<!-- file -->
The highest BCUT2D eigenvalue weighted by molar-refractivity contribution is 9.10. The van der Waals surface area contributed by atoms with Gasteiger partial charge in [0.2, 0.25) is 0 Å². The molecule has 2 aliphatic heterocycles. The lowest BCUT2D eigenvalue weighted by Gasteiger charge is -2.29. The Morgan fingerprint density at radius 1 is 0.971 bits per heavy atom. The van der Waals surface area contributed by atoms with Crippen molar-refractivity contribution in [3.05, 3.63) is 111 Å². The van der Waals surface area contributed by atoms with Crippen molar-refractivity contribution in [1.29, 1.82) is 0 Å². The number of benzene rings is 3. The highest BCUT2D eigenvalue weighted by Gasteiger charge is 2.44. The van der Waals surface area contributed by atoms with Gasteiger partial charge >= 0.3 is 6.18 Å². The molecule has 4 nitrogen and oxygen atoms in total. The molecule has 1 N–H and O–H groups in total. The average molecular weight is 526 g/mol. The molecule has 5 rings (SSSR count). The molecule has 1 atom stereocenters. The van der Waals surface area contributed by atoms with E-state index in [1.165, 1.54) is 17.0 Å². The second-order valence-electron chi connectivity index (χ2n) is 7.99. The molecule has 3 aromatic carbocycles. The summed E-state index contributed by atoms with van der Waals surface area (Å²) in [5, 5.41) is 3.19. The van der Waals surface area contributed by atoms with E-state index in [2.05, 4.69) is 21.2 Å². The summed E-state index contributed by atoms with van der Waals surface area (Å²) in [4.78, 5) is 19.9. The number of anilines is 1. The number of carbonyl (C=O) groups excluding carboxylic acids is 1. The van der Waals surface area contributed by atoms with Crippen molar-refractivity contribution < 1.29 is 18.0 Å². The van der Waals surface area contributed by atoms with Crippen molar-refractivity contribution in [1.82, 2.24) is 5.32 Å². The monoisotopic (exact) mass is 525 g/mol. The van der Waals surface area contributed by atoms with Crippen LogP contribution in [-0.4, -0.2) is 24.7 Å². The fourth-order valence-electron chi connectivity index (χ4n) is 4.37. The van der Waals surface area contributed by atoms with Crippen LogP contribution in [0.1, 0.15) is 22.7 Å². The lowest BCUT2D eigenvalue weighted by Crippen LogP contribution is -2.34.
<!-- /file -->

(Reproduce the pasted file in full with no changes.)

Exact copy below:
The highest BCUT2D eigenvalue weighted by molar-refractivity contribution is 9.10. The van der Waals surface area contributed by atoms with Gasteiger partial charge in [0.2, 0.25) is 0 Å². The molecule has 2 aliphatic heterocycles. The lowest BCUT2D eigenvalue weighted by Gasteiger charge is -2.29. The Morgan fingerprint density at radius 1 is 0.971 bits per heavy atom. The van der Waals surface area contributed by atoms with Crippen molar-refractivity contribution in [3.05, 3.63) is 111 Å². The van der Waals surface area contributed by atoms with Crippen molar-refractivity contribution in [1.29, 1.82) is 0 Å². The number of benzene rings is 3. The highest BCUT2D eigenvalue weighted by Gasteiger charge is 2.44. The van der Waals surface area contributed by atoms with Gasteiger partial charge >= 0.3 is 6.18 Å². The molecule has 4 nitrogen and oxygen atoms in total. The molecule has 1 N–H and O–H groups in total. The average molecular weight is 526 g/mol. The molecule has 5 rings (SSSR count). The molecule has 1 atom stereocenters. The van der Waals surface area contributed by atoms with E-state index in [1.165, 1.54) is 17.0 Å². The second-order valence-electron chi connectivity index (χ2n) is 7.99. The molecule has 3 aromatic carbocycles. The summed E-state index contributed by atoms with van der Waals surface area (Å²) in [5, 5.41) is 3.19. The van der Waals surface area contributed by atoms with E-state index in [2.05, 4.69) is 21.2 Å². The summed E-state index contributed by atoms with van der Waals surface area (Å²) in [4.78, 5) is 19.9. The number of anilines is 1. The number of carbonyl (C=O) groups excluding carboxylic acids is 1. The van der Waals surface area contributed by atoms with Crippen molar-refractivity contribution < 1.29 is 18.0 Å². The van der Waals surface area contributed by atoms with Crippen molar-refractivity contribution in [1.82, 2.24) is 5.32 Å². The monoisotopic (exact) mass is 525 g/mol. The van der Waals surface area contributed by atoms with Crippen LogP contribution in [-0.4, -0.2) is 24.7 Å². The fourth-order valence-electron chi connectivity index (χ4n) is 4.37. The van der Waals surface area contributed by atoms with Crippen LogP contribution in [0.1, 0.15) is 22.7 Å². The lowest BCUT2D eigenvalue weighted by Crippen LogP contribution is -2.34.